Israeli defense minister: Now’s the time to strike Hamas

Israel’s Prime Minister Benjamin Netanyahu threatened to inflict “very strong blows” on Hamas after fresh violence along the border with the Gaza Strip controlled by the Islamist group. (AFP)
Updated 16 October 2018
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Israeli defense minister: Now’s the time to strike Hamas

  • Israel's Netanyahu previously threatened Hamas with “heavy blow”
  • Hamas has held weekly border protests for the past six months, aimed at easing a crippling Israeli-Egyptian blockade

JERUSALEM: Israel’s defense minister says the time has come to deliver a “heavy blow” to Gaza’s militant Hamas leaders, after weeks of border violence.
Avigdor Lieberman says he’ll recommend doing so when Israel’s security Cabinet meets the following day. The minister spoke on Tuesday during a visit to a military base near the border.
He says it’s “the only way to lower the level of violence to zero or close to zero.”
Hamas has held weekly border protests for the past six months, aimed at easing a crippling Israeli-Egyptian blockade.
The protests intensified as Egyptian-mediated cease-fire efforts faltered. Over the weekend, Israel halted Qatari-donated fuel shipments to Gaza’s power plant in response to escalating violence.
Since March, 155 Palestinians were killed during the protests. Israel says it’s defending its border.


Lebanon urges return of refugees to Syria

Updated 21 January 2019
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Lebanon urges return of refugees to Syria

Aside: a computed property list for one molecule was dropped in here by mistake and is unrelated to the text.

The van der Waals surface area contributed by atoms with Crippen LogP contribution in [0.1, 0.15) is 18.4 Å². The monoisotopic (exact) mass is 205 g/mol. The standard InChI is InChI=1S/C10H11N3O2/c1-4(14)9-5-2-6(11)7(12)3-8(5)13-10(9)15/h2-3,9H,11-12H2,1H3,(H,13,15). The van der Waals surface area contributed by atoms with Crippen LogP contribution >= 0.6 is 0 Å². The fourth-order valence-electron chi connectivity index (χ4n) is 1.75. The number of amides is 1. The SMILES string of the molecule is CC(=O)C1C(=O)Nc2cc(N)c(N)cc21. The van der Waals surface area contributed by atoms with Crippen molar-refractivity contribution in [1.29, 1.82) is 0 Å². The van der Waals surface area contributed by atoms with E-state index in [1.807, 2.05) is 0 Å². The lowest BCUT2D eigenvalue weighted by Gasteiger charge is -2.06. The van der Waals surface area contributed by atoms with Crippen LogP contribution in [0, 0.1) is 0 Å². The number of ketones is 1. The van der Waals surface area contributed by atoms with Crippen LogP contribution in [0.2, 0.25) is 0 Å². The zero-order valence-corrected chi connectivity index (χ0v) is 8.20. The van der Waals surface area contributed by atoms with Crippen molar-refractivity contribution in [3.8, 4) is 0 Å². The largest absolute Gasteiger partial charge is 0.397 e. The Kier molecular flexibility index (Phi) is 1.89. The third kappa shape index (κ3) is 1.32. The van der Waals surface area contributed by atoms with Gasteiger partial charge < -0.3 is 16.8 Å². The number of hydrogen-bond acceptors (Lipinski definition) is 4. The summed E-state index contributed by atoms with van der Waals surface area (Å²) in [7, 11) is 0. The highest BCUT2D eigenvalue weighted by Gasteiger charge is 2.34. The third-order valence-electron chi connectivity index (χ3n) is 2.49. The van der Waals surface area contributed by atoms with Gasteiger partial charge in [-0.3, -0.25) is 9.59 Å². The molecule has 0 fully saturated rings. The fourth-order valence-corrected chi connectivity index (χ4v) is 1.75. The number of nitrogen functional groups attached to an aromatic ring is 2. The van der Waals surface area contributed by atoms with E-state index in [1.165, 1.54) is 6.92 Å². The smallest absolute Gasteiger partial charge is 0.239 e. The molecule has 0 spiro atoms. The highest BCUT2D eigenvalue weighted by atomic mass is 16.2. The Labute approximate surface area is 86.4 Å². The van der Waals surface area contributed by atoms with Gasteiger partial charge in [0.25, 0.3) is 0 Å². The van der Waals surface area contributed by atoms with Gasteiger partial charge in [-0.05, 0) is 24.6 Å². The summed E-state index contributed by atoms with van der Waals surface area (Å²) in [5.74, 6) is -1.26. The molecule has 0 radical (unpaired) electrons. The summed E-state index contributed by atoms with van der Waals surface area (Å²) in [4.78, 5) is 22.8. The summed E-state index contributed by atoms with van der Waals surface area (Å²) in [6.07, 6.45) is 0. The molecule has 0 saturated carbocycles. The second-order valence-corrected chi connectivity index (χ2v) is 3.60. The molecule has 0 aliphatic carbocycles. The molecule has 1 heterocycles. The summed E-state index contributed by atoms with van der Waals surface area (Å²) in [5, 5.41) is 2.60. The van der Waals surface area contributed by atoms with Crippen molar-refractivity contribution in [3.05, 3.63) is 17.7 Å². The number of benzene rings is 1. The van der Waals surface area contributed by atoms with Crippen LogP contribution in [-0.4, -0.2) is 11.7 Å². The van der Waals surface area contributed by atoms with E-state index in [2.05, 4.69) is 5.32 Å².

• President Michel Aoun tells Arab economic summit that Lebanon was overwhelmed by Syrian and Palestinian refugees
  • Aoun proposes creation of an Arab bank for reconstruction and development

BEIRUT: Lebanon used an Arab economic summit on Sunday to urge the return of refugees to safe areas of Syria after eight years of war.

President Michel Aoun told the meeting Lebanon was overwhelmed by Syrian and Palestinian refugees, who make up about half the population of a country struggling with an economic crisis.

He proposed the creation of an Arab bank for reconstruction and development “to help all affected Arab states overcome adversity and contribute to their sustainable economic growth.”

The meeting is the first economic and development summit since 2013, and comes as Syria, Yemen and Libya remain gripped by violence and Iraq confronts a massive reconstruction challenge after its costly victory over Daesh.

Arab League Secretary General Ahmed Aboul-Gheit said nearly half of all refugees “come from our Arab world.”

The emir of Qatar, and the president of Mauritania were the only heads of state from the 22-member Arab League who attended the summit. Other countries sent lower-level delegations.

The other leaders’ absence was a snub to Lebanon, where groups led by Hezbollah had insisted that Bashar Assad of Syria should be invited.

Several hundred people protested in the streets of Beirut on Sunday, blaming politicians for growing economic troubles.